By Jennifer Moore, Family Law Attorney

The Minnesota Supreme Court has agreed to hear a case that could have major implications for poor parents who are sued in child protection cases (See The Star Tribune). The question, interestingly enough, isn’t whether parents parents who can’t afford an attorney in a child protection case are entitled to representation. They are. Instead, the question is whether the Court has the authority to require a county to pay for a private attorney or whether representation must be by a public defender. Public defenders are paid for out of the judiciary budget. In the case to be decided by the state supreme court, a Rice County judge appointed a private attorney to represent the indigent parents in a child protection case, ordering the county to pay for it out of their budget.

Private Attorney v. Public Defender

I cannot say enough about the quality of public defenders we have here in Minnesota. However, it is likely that most people would choose a private attorney over a public defender. I did read an interesting article in The Concurring Opinion that theorized that the experience obtained by public defenders make them a better choice for most defendants than a private lawyer. Another problem is that the pay rate for private attorneys performing public defender services can be very low. In Wisconsin, for example, a private attorney who takes a public defender appointment will earn $40 an hour, when the average hourly pay for attorneys in Wisconsin is $188 an hour. (From All Business.) In fact, that $40 an hour is only $5 an hour higher than was paid for public defender appointments in 1978, when the public defender statute was passed.

Public Defender Overload

With the current economic situation, there is a serious problem with overload in the public defender’s office, especially in out-state Minnesota. (See The LaCrosse Tribune and The Star Tribune). Hiring private attorneys to help with the backlog in time-sensitive child protection cases must be a serious temptation to judges balancing their own overcrowded dockets against the welfare of abused and neglected children.

Of course, if the Courts expect private attorneys to accept appointments to represent indigent clients, there needs to be a mechanism to pay the attorney for their time. The attorney who was appointed in the Rice County case has not yet been paid.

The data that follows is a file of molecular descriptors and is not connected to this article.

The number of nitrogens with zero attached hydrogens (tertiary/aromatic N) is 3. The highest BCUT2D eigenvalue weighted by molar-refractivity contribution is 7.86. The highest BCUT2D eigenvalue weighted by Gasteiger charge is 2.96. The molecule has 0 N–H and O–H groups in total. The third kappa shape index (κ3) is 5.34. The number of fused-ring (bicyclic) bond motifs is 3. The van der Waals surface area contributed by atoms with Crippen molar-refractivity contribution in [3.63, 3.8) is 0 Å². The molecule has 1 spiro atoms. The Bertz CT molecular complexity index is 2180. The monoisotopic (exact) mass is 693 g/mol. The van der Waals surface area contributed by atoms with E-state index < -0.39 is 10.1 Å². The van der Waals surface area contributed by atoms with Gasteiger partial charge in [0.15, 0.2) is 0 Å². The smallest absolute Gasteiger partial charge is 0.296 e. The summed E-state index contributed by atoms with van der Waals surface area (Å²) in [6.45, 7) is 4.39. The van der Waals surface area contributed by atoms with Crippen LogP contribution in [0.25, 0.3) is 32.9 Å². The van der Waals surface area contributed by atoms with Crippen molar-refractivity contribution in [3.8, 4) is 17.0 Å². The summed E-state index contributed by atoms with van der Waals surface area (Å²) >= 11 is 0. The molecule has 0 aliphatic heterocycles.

Advertisements

New Court Filing Fees in Minnesota 

As of July 1, 2009, new filing fees have gone into effect.  While I knew “they” (The courts in Minnesota) were talking about raising rates, I had no idea by how much.  Wow.  

Court Filing Fees in Hennepin County, MN

Filing for dissolution (divorce) in Hennepin County has gone from $332 to $402.  Filing a motion of any kind such as for child custody or in regard to a trust or estate planning legal matter has gone from $55 to $100.  A complete list of Hennepin County filing fees is available online at the Hennepin County website

 Court Fees in All Minnesota Counties

Filing fees vary by county and by type of matter (Family law, divorce, trust and estate, etc).  Check the State of Minnesota website      for the fee for your particular county and matter. 

 Emily M. Matson, Esq.

emily.matson@moorefamilylawMN.com

Moore Family Law

Plymouth, MN

Minnesota Budget Cuts Will Impact Courts and Consumers

 Budget Cuts for Minnesota Courts

The news from the Governor’s Desk is quite mixed for the judicial system.  The budget signed into law from Governor Pawlenty did contain some minor budget cuts for the Minnesota Courts.  The Courts were already operating on a very slim budget, so the cuts will affect services.   To minimize the impact on consumers of judicial services, the Courts intend to implement some fairly significant increases in filing fees.  

 

No Sales Tax on Legal Services

Also on the legislative radar this year was the imposition of a sales tax on legal services.  It did not pass.  Such a tax would have presented a great hardship to individuals seeking legal representation.  Not only would the tax have increased every legal bill in Minnesota by the sales tax percentage, but it would have increased overhead for attorneys who are unaccustomed to sales tax reporting and collections.  Overhead is the primary determinant of the price of legal services.  

 

Minnesota Court Funding

Full coverage of the court funding issues in Minnesota is at http://www.1000supporters.org/

Jennifer Moore
Moore Family Law, P.A.
Plymouth, MN
jennifer.moore@moorefamilylawMN.com